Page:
Fail Safe is one of those pictures that define an era. In this case, the cold-war paranoia and panic of the early 1960's. It's a great look into the mindset of the day, and is an excellent picture in itself.
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One of the greatest anti-war thrillers ever, FAIL-SAFE stars Henry Fonda, Walter Mathau, Dan O'Herlihy, Larry Hagman and Fritz Weaver (in his film debut) as a group of military men on the verge of World War III...
DVD InformationBinding: DVD
Aspect Ratio: 1.85:1
Audience Rating: NR (Not Rated)
Manufacturer: Sony Pictures Home Entertainment
Original Release Date:
- Henry Fonda
- Dan O'Herlihy
- Walter Matthau
- Edward Binns
- Fritz Weaver
- Factory sealed DVD
4 of 4 people found the following review helpful
Fonda, Hagman, Mathau.....brilliant!!!,
This review is from: Fail Safe (Amazon Video)
This movie, when I first saw it was so freaking lifelike in the way it was filmed that it was sorta creepy. That is what drives the effectiveness of this one. Filmed in Black and White, it depicts what could happen in a "do as you are trained". Henry Fonda gives such a convincing role as the President of the United States and Larry Hagman, man, "JR Ewing" really comes through with a masterful performance in this movie, playing the role of interpreter for the President. The movie was filmed concerning a fictitious runaway, rigid, military machine following orders no matter what the circumstances are which leads the world to the brink of destruction, a topic I always worried about as a kid. Excellent movie....Walther Mathau also delivered on an excellent role as played. Glad I have this in my collection.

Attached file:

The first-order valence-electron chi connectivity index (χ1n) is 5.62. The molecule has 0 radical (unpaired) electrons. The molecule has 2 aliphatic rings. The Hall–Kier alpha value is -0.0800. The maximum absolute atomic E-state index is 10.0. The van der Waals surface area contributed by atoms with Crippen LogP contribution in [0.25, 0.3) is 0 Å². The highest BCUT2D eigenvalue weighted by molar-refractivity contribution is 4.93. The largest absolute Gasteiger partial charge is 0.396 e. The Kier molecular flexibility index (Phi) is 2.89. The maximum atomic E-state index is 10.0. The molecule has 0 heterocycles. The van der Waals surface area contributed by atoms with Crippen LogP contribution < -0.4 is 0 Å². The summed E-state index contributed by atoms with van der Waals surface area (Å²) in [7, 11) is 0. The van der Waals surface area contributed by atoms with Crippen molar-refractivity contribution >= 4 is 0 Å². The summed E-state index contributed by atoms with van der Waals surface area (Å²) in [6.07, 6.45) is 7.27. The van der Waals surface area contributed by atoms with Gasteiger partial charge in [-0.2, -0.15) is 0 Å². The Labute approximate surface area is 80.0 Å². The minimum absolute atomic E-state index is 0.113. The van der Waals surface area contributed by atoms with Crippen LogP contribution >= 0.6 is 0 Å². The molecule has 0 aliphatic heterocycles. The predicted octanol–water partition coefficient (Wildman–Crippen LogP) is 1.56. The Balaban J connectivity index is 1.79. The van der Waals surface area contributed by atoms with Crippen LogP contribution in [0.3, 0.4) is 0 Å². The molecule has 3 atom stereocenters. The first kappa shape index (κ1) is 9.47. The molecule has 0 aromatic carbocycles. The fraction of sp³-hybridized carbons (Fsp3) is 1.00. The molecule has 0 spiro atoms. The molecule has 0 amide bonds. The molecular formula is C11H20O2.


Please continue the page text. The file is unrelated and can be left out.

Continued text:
1 of 1 people found the following review helpful
Launch your Bomber, you're heading to Moscow. Great Movie,
This review is from: Fail-Safe (DVD)
Another World War III war diverted. The President (Henry Fonda) is confronted with a failure of the FAIL SAFE when airliner in distress causes an alert from the US Air Force Strategic Command at Offutt AFB (Bellevue Nebraska). During the recall process, the Soviet Union decides to block all radio transmissions, causing a whole bomber wing (9 bombers, B58 Hustlers) to miss the recall. Thus the plot of the movie. With the cooperation of the US and Russia ... only one of the 9 bombers makes it through. I won't tell the rest of the story, but it's a shock. Have fun watching this B/W movie with Larry Hagman ( JR of Dallas, I dream of Jeanine), Dom Delaluise, and Henry Fonda.
8 of 8 people found the following review helpful
A Masterpiece of B&W Cinematography on DVD,
This review is from: Fail-Safe (DVD)Although the keepcase for the Fail-safe Special Edition is colorized, the film is the original B&W.
Any student or fan of B&W film should watch Fail-Safe for the pure art of the cinematography. On an HD system the DVD transfer appears noir grainy, but the images are sharp, the shadows dramatic, the lighting incredible. The closeups are practically Blu-ray crisp, pulling your eye to facial detail to emphasize the staggering stress of the characters, a stress beautifully portrayed.
Additionally, the 2 channel monographic soundtrack has an aged feel. The lack of a music score, the pace of the dialogue, and the frame composition in B&W all magnify the emotional power and personal drama of the film, emphasizing a familiar fear for anyone who was living during the height of the Cold War. The full-screen 1.85:1 widescreen format also truly enhances the viewing experience.
Purchase, ponder, enjoy, discuss. Although the film has an early 60's historical... Read more
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Summary: Fail Safe is one of those pictures that define an era. In this case, the cold-war paranoia and panic of the early 1960's. It's a great look into the mindset of the day, and is an excellent picture in itself.